Tuesday, January 10, 2006

Microsoft shuts down Chinese blog critical of government


Company says it is obligated to follow laws of nations in which it operates; critics say Microsoft is undermining free speech in return for share of Chinese market

Microsoft Corp. has shut down a popular Chinese language blog that criticized the government and carried news of events that authorities wanted censored.

According to reports from the Associated Press and the London Telegraph, the action came amid criticism by free-speech groups, which have accused Microsoft and other major technology companies of helping China suppress free speech in exchange for entrée into that nation's enormous Internet market.

Microsoft confirmed to the Wall Street Journal that it shut down the blog at the request of the Chinese government. The Internet publication was posted on a Microsoft blogging and website service and was written by Chinese journalist Zhao Jing, who most recently put himself at odds with party leaders by criticizing the government's firing of editors at an outspoken Beijing newspaper.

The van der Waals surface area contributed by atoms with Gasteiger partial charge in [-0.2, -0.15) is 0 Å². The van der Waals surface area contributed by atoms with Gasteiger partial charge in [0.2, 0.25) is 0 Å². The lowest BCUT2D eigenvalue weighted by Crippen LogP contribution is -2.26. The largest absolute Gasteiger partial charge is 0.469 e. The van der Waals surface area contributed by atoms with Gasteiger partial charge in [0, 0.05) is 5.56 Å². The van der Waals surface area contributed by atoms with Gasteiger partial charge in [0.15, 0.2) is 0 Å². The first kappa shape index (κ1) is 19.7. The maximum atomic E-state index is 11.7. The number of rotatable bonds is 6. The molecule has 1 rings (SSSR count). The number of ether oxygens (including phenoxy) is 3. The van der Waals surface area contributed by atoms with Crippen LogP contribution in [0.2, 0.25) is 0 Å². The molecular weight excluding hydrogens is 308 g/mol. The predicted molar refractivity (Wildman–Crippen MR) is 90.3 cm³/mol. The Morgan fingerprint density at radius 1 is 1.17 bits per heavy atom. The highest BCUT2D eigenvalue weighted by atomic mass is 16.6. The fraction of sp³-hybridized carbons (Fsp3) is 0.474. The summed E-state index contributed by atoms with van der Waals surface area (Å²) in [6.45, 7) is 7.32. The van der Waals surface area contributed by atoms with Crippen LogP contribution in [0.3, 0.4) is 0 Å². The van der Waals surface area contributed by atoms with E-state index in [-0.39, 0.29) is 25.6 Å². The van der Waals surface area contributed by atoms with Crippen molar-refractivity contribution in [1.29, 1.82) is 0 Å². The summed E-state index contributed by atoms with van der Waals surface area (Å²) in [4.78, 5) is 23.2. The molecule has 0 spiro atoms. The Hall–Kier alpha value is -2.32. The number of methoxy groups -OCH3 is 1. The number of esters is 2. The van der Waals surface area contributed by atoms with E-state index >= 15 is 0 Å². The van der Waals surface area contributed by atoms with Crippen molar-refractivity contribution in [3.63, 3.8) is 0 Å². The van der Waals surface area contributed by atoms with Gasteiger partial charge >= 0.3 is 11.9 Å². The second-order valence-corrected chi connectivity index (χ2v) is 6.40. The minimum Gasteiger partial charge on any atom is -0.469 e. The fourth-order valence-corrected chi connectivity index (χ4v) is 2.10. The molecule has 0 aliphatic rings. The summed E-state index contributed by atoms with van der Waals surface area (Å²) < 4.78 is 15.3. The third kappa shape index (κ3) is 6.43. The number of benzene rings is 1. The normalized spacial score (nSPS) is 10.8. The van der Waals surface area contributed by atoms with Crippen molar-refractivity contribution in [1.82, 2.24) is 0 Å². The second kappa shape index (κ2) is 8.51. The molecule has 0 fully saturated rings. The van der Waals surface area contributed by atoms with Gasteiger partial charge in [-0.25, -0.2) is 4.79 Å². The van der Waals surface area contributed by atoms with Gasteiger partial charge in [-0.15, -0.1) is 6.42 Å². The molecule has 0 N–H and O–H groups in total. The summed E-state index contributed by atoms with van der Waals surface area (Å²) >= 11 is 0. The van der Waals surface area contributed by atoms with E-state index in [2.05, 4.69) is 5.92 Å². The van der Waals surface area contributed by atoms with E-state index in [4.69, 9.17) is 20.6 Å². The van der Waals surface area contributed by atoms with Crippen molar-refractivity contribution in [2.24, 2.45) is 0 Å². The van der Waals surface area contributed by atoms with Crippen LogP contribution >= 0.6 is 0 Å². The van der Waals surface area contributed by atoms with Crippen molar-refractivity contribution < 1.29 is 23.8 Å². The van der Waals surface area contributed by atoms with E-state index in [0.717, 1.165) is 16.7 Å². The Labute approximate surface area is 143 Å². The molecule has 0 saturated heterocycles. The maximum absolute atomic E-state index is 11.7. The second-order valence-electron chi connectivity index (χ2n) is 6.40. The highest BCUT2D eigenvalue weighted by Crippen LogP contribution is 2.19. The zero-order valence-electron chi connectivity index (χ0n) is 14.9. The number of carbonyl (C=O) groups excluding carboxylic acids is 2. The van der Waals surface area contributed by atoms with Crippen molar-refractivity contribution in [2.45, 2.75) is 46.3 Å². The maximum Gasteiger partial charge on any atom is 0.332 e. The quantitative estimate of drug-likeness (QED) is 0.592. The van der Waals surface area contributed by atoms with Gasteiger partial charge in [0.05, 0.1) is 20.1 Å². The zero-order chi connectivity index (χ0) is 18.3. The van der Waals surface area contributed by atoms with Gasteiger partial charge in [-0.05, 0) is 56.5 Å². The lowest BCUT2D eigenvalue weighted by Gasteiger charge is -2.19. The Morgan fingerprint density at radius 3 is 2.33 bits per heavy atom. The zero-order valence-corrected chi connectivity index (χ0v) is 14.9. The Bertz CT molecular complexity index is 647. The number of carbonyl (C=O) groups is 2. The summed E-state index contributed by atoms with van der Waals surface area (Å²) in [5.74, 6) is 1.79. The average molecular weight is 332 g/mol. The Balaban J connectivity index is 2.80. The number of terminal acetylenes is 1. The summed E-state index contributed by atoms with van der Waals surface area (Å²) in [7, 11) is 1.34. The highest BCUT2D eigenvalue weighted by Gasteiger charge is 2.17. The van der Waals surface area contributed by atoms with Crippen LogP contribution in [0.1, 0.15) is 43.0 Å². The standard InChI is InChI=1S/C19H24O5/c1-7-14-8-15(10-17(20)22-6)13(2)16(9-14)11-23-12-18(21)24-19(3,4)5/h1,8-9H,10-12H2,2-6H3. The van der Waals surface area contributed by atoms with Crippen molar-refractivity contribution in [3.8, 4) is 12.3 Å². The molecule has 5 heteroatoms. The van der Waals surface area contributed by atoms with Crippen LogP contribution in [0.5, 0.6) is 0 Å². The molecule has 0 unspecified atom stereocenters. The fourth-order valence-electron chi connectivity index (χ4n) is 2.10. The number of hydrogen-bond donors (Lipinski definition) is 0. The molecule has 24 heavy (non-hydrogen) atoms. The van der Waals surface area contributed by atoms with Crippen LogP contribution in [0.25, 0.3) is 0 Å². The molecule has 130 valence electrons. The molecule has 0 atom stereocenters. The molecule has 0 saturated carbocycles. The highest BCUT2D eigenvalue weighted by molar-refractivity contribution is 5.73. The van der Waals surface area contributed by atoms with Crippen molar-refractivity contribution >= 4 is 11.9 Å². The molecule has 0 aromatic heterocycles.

A statement from Microsoft executive Brook Richardson said, in part, that Microsoft is "committed to ensuring that products and services comply with global and local laws, norms, and industry practices in China," according to a report from the Agence France-Presse. "Most countries have laws and practices that require companies providing online services to make the Internet safe for local users. Occasionally, as in China, local laws and practices require consideration of unique elements."

China imposes strict controls on Internet communications, with police monitoring the content of sites and the surfing habits of users.

Microsoft faced criticism last year when its Chinese blogging service restricted the use of terms such as "demonstration," "democratic movement," and "Taiwan independence," according to a report from the Perth, Australia, Sunday Times.

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